Kubeflow is a machine learning toolkit for Kubernetes. The project is dedicated to making deployments of machine learning (ML) workflows on Kubernetes simple, portable, and scalable. The goal is to provide a straightforward way to deploy best-of-breed open-source systems for ML to diverse infrastructures.

What you'll need

What does a Kubeflow deployment look like?

A Kubeflow deployment is:

Kubeflow gives you the ability to organize loosely-coupled microservices as a single unit and deploy them to a variety of locations, including on a laptop, on-premises, or in the cloud.

This codelab walks you through creating your own Kubeflow deployment using MiniKF, then running a completely automated workflow to discover and train machine learning models starting from raw data. You do all that from inside a Jupyter Notebook.

What you'll build

In this codelab, you will create a mechanism to automate the discovery and training of Machine Learning models, starting from raw data. You will start from a dataset, and then call a Kale API to instantiate a process that will search for the best suitable model for the input data. Then, you will automatically perform hyperparameter optimization on this model. Upon completion, your infrastructure will contain:

What you'll learn

This is an advanced codelab focused on Kubeflow. For more background and an introduction to the platform, see the Introduction to Kubeflow documentation. Non-relevant concepts and code blocks are glossed over and provided for you to simply copy and paste.

AWS

Make sure you have an AWS account and you are able to launch EC2 instances.

Set up your GCP project

Follow the steps below to create a GCP project or configure your existing GCP project. If you plan to use an existing GCP project, make sure that the project meets the minimum requirements described below. The first step is to open the resource manager in the GCP Console.

Open the GCP resource manager

Create a new project or select an existing project:

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Check the following minimum requirements:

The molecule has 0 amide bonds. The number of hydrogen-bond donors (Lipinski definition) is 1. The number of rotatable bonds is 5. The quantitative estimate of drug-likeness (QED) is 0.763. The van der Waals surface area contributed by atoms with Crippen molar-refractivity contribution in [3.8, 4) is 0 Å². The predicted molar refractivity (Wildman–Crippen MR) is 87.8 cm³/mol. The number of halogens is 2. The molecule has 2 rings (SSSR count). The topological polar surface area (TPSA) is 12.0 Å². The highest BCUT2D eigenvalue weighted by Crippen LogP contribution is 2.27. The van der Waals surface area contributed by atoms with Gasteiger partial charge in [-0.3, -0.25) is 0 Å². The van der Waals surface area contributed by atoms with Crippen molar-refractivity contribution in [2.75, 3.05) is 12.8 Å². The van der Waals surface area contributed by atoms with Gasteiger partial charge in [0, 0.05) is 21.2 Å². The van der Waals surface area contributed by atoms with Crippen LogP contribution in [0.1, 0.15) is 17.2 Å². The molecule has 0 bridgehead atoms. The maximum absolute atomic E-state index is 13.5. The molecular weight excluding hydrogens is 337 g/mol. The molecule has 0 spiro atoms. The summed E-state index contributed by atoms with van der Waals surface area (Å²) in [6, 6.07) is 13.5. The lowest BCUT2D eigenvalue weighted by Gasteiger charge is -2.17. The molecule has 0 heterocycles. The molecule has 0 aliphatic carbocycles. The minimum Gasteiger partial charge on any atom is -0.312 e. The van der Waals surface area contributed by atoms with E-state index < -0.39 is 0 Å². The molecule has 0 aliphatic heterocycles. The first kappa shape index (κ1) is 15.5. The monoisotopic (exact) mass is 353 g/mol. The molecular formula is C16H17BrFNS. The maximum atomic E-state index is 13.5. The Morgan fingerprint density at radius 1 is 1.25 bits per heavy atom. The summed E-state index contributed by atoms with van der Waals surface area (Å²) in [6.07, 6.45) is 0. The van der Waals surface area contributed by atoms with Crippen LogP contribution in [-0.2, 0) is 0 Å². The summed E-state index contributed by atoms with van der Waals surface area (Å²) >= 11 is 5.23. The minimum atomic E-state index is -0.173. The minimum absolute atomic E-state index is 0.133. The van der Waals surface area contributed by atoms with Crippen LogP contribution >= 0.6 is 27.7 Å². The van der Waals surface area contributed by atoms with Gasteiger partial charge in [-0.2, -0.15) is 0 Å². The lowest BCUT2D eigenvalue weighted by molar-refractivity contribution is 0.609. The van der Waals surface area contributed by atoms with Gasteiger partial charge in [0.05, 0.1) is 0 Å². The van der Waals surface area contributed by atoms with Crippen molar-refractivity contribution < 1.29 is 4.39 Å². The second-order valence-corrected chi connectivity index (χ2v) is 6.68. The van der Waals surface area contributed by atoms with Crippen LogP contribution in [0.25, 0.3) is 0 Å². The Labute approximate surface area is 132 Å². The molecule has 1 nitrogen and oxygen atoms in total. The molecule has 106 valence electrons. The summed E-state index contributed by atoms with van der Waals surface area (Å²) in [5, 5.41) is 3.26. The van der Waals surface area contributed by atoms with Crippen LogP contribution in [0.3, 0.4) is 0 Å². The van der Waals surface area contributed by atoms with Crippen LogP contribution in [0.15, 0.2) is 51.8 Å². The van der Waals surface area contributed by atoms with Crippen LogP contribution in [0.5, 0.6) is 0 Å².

For more help with setting up a GCP project, see the GCP documentation.

After setting up your GCP project, go directly to the instructions for installing MiniKF.

Open your pre-allocated GCP project

To open your pre-allocated GCP project, click the button below to visit the GCP Console and open the Home panel, found in the hamburger menu at the top left. If the screen is empty, click on Yes at the prompt to create a dashboard.

Open the GCP Console

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If the project is not already selected, click Select a project:

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Select your project. You should only have one:

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Vagrant

Make sure you have installed Vagrant and VirtualBox.

MiniKF on AWS

To install MiniKF on AWS, follow this guide.

MiniKF on Google Cloud

In the Google Cloud Marketplace, search for "MiniKF".

Open the GCP Marketplace

Select the MiniKF virtual machine by Arrikto:

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Click the LAUNCH button and select your project:

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In the Configure & Deploy window, choose a name and a zone for your MiniKF instance and leave the default options. Then click on the Deploy button:

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Wait for the MiniKF Compute instance to boot up:

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SSH to MiniKF

When the MiniKF VM is up, connect and log in by clicking on the SSH button. Follow the on-screen instructions to run the command minikf to see the progress of the deployment of Minikube, Kubeflow, and Rok. This will take a few minutes to complete.

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Log in to MiniKF

When installation is complete and all pods are ready, visit the MiniKF dashboard and log in using the MiniKF username and password:

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Congratulations! You have successfully deployed MiniKF on GCP. You can now create notebooks, write your ML code, run Kubeflow Pipelines, and use Rok for data versioning and reproducibility.

MiniKF on Vagrant

To install MiniKF on your desktop/laptop using Vagrant, follow this guide.